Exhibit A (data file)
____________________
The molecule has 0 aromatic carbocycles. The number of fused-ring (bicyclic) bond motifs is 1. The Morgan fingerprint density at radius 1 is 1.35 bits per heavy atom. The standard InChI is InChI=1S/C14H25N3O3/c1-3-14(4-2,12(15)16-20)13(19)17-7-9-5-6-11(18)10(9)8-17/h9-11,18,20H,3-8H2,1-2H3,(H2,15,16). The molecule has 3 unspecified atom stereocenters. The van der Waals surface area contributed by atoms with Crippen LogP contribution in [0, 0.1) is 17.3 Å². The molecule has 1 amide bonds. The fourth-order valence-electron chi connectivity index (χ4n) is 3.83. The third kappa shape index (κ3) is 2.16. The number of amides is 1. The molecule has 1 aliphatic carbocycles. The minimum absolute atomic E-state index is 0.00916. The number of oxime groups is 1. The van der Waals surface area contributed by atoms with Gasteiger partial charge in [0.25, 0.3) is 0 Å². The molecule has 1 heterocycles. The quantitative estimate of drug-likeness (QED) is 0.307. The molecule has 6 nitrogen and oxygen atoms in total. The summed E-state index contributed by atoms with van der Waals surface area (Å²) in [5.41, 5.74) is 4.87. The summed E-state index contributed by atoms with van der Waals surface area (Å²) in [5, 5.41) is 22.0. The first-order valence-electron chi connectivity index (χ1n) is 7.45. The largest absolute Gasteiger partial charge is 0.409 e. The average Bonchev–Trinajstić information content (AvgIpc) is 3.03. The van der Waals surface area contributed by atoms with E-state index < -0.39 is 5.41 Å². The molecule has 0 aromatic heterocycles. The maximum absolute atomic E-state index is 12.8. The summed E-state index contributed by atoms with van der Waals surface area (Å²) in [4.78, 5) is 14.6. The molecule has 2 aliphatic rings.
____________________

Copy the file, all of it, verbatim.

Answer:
The molecule has 0 aromatic carbocycles. The number of fused-ring (bicyclic) bond motifs is 1. The Morgan fingerprint density at radius 1 is 1.35 bits per heavy atom. The standard InChI is InChI=1S/C14H25N3O3/c1-3-14(4-2,12(15)16-20)13(19)17-7-9-5-6-11(18)10(9)8-17/h9-11,18,20H,3-8H2,1-2H3,(H2,15,16). The molecule has 3 unspecified atom stereocenters. The van der Waals surface area contributed by atoms with Crippen LogP contribution in [0, 0.1) is 17.3 Å². The molecule has 1 amide bonds. The fourth-order valence-electron chi connectivity index (χ4n) is 3.83. The third kappa shape index (κ3) is 2.16. The number of amides is 1. The molecule has 1 aliphatic carbocycles. The minimum absolute atomic E-state index is 0.00916. The number of oxime groups is 1. The van der Waals surface area contributed by atoms with Gasteiger partial charge in [0.25, 0.3) is 0 Å². The molecule has 1 heterocycles. The quantitative estimate of drug-likeness (QED) is 0.307. The molecule has 6 nitrogen and oxygen atoms in total. The summed E-state index contributed by atoms with van der Waals surface area (Å²) in [5.41, 5.74) is 4.87. The summed E-state index contributed by atoms with van der Waals surface area (Å²) in [5, 5.41) is 22.0. The first-order valence-electron chi connectivity index (χ1n) is 7.45. The largest absolute Gasteiger partial charge is 0.409 e. The average Bonchev–Trinajstić information content (AvgIpc) is 3.03. The van der Waals surface area contributed by atoms with E-state index < -0.39 is 5.41 Å². The molecule has 0 aromatic heterocycles. The maximum absolute atomic E-state index is 12.8. The summed E-state index contributed by atoms with van der Waals surface area (Å²) in [4.78, 5) is 14.6. The molecule has 2 aliphatic rings.